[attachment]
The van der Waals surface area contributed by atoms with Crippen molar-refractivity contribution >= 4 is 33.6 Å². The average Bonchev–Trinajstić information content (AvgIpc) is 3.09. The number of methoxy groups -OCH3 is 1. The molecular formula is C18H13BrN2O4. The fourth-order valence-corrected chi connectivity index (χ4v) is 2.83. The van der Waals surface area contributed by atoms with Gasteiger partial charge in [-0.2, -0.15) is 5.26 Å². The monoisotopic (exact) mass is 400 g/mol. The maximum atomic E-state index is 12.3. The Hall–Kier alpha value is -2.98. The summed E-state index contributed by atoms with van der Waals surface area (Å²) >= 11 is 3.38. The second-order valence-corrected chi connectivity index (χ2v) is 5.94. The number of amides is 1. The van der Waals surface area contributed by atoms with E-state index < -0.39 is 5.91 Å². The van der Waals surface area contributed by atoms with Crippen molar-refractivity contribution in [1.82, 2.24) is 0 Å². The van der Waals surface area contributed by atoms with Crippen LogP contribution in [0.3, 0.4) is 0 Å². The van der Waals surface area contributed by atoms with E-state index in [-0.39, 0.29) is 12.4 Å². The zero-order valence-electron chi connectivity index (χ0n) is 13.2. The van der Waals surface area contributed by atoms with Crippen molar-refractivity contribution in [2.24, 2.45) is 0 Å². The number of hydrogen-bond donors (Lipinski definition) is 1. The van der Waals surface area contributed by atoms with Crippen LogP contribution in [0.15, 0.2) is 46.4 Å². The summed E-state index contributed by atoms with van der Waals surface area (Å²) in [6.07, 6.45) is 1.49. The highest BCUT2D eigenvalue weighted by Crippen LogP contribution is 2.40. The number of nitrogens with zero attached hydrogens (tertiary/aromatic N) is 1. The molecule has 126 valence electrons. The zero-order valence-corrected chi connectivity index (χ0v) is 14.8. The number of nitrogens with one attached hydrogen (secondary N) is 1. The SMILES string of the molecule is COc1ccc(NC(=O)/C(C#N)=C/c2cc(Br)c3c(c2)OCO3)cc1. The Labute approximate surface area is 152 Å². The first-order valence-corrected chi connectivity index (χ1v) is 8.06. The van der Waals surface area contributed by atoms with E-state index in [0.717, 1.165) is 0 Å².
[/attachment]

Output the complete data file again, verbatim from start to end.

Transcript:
The van der Waals surface area contributed by atoms with Crippen molar-refractivity contribution >= 4 is 33.6 Å². The average Bonchev–Trinajstić information content (AvgIpc) is 3.09. The number of methoxy groups -OCH3 is 1. The molecular formula is C18H13BrN2O4. The fourth-order valence-corrected chi connectivity index (χ4v) is 2.83. The van der Waals surface area contributed by atoms with Gasteiger partial charge in [-0.2, -0.15) is 5.26 Å². The monoisotopic (exact) mass is 400 g/mol. The maximum atomic E-state index is 12.3. The Hall–Kier alpha value is -2.98. The summed E-state index contributed by atoms with van der Waals surface area (Å²) >= 11 is 3.38. The second-order valence-corrected chi connectivity index (χ2v) is 5.94. The number of amides is 1. The van der Waals surface area contributed by atoms with E-state index < -0.39 is 5.91 Å². The van der Waals surface area contributed by atoms with Crippen molar-refractivity contribution in [1.82, 2.24) is 0 Å². The van der Waals surface area contributed by atoms with Crippen LogP contribution in [0.3, 0.4) is 0 Å². The van der Waals surface area contributed by atoms with E-state index in [-0.39, 0.29) is 12.4 Å². The zero-order valence-electron chi connectivity index (χ0n) is 13.2. The van der Waals surface area contributed by atoms with Crippen molar-refractivity contribution in [2.24, 2.45) is 0 Å². The number of hydrogen-bond donors (Lipinski definition) is 1. The van der Waals surface area contributed by atoms with Crippen LogP contribution in [0.15, 0.2) is 46.4 Å². The summed E-state index contributed by atoms with van der Waals surface area (Å²) in [6.07, 6.45) is 1.49. The highest BCUT2D eigenvalue weighted by Crippen LogP contribution is 2.40. The number of nitrogens with zero attached hydrogens (tertiary/aromatic N) is 1. The molecule has 126 valence electrons. The zero-order valence-corrected chi connectivity index (χ0v) is 14.8. The number of nitrogens with one attached hydrogen (secondary N) is 1. The SMILES string of the molecule is COc1ccc(NC(=O)/C(C#N)=C/c2cc(Br)c3c(c2)OCO3)cc1. The Labute approximate surface area is 152 Å². The first-order valence-corrected chi connectivity index (χ1v) is 8.06. The van der Waals surface area contributed by atoms with E-state index in [0.717, 1.165) is 0 Å².